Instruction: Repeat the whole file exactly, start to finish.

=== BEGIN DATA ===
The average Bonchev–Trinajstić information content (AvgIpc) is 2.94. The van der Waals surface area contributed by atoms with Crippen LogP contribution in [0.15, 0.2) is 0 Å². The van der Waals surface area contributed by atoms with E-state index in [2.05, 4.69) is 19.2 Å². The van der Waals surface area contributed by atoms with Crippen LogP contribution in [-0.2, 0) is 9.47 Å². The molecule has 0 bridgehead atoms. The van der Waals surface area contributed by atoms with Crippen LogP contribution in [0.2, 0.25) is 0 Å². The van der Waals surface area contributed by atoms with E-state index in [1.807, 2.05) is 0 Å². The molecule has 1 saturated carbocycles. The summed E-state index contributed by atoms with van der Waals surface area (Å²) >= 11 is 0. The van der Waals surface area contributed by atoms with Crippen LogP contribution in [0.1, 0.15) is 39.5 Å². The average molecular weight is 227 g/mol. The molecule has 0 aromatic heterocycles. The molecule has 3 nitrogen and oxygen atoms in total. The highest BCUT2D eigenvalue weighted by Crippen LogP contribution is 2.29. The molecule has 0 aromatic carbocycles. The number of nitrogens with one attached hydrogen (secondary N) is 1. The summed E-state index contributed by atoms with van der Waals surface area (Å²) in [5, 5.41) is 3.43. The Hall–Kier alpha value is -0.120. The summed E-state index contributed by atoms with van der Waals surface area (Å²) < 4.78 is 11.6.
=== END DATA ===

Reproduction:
The average Bonchev–Trinajstić information content (AvgIpc) is 2.94. The van der Waals surface area contributed by atoms with Crippen LogP contribution in [0.15, 0.2) is 0 Å². The van der Waals surface area contributed by atoms with E-state index in [2.05, 4.69) is 19.2 Å². The van der Waals surface area contributed by atoms with Crippen LogP contribution in [-0.2, 0) is 9.47 Å². The molecule has 0 bridgehead atoms. The van der Waals surface area contributed by atoms with Crippen LogP contribution in [0.2, 0.25) is 0 Å². The van der Waals surface area contributed by atoms with E-state index in [1.807, 2.05) is 0 Å². The molecule has 1 saturated carbocycles. The summed E-state index contributed by atoms with van der Waals surface area (Å²) >= 11 is 0. The van der Waals surface area contributed by atoms with Crippen LogP contribution in [0.1, 0.15) is 39.5 Å². The average molecular weight is 227 g/mol. The molecule has 0 aromatic heterocycles. The molecule has 3 nitrogen and oxygen atoms in total. The highest BCUT2D eigenvalue weighted by Crippen LogP contribution is 2.29. The molecule has 0 aromatic carbocycles. The number of nitrogens with one attached hydrogen (secondary N) is 1. The summed E-state index contributed by atoms with van der Waals surface area (Å²) in [5, 5.41) is 3.43. The Hall–Kier alpha value is -0.120. The summed E-state index contributed by atoms with van der Waals surface area (Å²) < 4.78 is 11.6.